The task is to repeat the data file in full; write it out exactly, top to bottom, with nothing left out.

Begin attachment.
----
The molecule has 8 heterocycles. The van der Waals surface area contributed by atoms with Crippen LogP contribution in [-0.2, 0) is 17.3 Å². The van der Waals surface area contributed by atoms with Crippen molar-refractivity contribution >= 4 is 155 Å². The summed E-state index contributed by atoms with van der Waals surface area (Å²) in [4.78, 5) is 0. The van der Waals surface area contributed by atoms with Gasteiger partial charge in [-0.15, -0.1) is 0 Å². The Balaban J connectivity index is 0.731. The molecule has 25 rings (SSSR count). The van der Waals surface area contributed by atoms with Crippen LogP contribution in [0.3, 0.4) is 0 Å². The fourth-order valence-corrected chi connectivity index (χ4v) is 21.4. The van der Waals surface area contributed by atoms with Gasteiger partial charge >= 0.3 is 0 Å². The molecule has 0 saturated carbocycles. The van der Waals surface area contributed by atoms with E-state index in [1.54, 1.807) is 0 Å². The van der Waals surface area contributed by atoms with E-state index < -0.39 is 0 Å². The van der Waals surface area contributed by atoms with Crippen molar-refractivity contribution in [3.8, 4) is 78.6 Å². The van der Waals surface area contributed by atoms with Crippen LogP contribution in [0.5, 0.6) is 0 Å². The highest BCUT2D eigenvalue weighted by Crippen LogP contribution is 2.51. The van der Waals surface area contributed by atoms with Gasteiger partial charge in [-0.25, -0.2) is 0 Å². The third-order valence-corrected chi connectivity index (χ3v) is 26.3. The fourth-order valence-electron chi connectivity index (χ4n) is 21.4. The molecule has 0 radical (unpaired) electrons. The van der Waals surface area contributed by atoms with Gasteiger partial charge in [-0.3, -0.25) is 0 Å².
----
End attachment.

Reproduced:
The molecule has 8 heterocycles. The van der Waals surface area contributed by atoms with Crippen LogP contribution in [-0.2, 0) is 17.3 Å². The van der Waals surface area contributed by atoms with Crippen molar-refractivity contribution >= 4 is 155 Å². The summed E-state index contributed by atoms with van der Waals surface area (Å²) in [4.78, 5) is 0. The van der Waals surface area contributed by atoms with Gasteiger partial charge in [-0.15, -0.1) is 0 Å². The Balaban J connectivity index is 0.731. The molecule has 25 rings (SSSR count). The van der Waals surface area contributed by atoms with Crippen LogP contribution in [0.3, 0.4) is 0 Å². The fourth-order valence-corrected chi connectivity index (χ4v) is 21.4. The van der Waals surface area contributed by atoms with Gasteiger partial charge >= 0.3 is 0 Å². The molecule has 0 saturated carbocycles. The van der Waals surface area contributed by atoms with E-state index in [1.54, 1.807) is 0 Å². The van der Waals surface area contributed by atoms with E-state index < -0.39 is 0 Å². The van der Waals surface area contributed by atoms with Crippen molar-refractivity contribution in [3.8, 4) is 78.6 Å². The van der Waals surface area contributed by atoms with Crippen LogP contribution in [0.5, 0.6) is 0 Å². The highest BCUT2D eigenvalue weighted by Crippen LogP contribution is 2.51. The van der Waals surface area contributed by atoms with Gasteiger partial charge in [-0.25, -0.2) is 0 Å². The third-order valence-corrected chi connectivity index (χ3v) is 26.3. The fourth-order valence-electron chi connectivity index (χ4n) is 21.4. The molecule has 0 radical (unpaired) electrons. The van der Waals surface area contributed by atoms with Gasteiger partial charge in [-0.3, -0.25) is 0 Å².